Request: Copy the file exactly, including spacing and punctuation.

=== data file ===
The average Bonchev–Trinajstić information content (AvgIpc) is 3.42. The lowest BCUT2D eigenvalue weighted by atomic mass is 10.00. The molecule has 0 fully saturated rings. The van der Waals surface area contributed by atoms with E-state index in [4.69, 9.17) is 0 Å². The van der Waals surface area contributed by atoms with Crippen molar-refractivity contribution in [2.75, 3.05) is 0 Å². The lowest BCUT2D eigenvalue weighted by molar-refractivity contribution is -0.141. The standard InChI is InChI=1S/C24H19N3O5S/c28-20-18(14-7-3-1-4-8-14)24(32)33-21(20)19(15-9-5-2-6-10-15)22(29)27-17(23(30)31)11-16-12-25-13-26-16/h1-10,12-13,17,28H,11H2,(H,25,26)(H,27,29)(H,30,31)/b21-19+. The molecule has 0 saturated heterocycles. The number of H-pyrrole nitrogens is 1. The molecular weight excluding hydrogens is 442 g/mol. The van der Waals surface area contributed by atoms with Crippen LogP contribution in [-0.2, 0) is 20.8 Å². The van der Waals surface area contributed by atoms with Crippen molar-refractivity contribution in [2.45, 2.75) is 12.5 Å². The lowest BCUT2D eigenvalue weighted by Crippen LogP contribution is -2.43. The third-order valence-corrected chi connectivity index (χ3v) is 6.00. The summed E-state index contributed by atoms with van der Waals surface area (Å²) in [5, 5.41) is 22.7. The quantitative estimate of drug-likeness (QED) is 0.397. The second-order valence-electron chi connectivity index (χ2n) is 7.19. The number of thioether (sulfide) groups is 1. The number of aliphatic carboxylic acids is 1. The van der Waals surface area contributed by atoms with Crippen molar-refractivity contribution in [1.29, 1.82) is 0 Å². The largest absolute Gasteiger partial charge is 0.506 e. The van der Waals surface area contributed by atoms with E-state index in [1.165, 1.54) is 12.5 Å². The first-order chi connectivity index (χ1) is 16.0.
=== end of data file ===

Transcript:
The average Bonchev–Trinajstić information content (AvgIpc) is 3.42. The lowest BCUT2D eigenvalue weighted by atomic mass is 10.00. The molecule has 0 fully saturated rings. The van der Waals surface area contributed by atoms with E-state index in [4.69, 9.17) is 0 Å². The van der Waals surface area contributed by atoms with Crippen molar-refractivity contribution in [2.75, 3.05) is 0 Å². The lowest BCUT2D eigenvalue weighted by molar-refractivity contribution is -0.141. The standard InChI is InChI=1S/C24H19N3O5S/c28-20-18(14-7-3-1-4-8-14)24(32)33-21(20)19(15-9-5-2-6-10-15)22(29)27-17(23(30)31)11-16-12-25-13-26-16/h1-10,12-13,17,28H,11H2,(H,25,26)(H,27,29)(H,30,31)/b21-19+. The molecule has 0 saturated heterocycles. The number of H-pyrrole nitrogens is 1. The molecular weight excluding hydrogens is 442 g/mol. The van der Waals surface area contributed by atoms with Crippen LogP contribution in [-0.2, 0) is 20.8 Å². The van der Waals surface area contributed by atoms with Crippen molar-refractivity contribution in [2.45, 2.75) is 12.5 Å². The lowest BCUT2D eigenvalue weighted by Crippen LogP contribution is -2.43. The third-order valence-corrected chi connectivity index (χ3v) is 6.00. The summed E-state index contributed by atoms with van der Waals surface area (Å²) in [5, 5.41) is 22.7. The quantitative estimate of drug-likeness (QED) is 0.397. The second-order valence-electron chi connectivity index (χ2n) is 7.19. The number of thioether (sulfide) groups is 1. The number of aliphatic carboxylic acids is 1. The van der Waals surface area contributed by atoms with Crippen molar-refractivity contribution in [1.29, 1.82) is 0 Å². The largest absolute Gasteiger partial charge is 0.506 e. The van der Waals surface area contributed by atoms with E-state index in [1.165, 1.54) is 12.5 Å². The first-order chi connectivity index (χ1) is 16.0.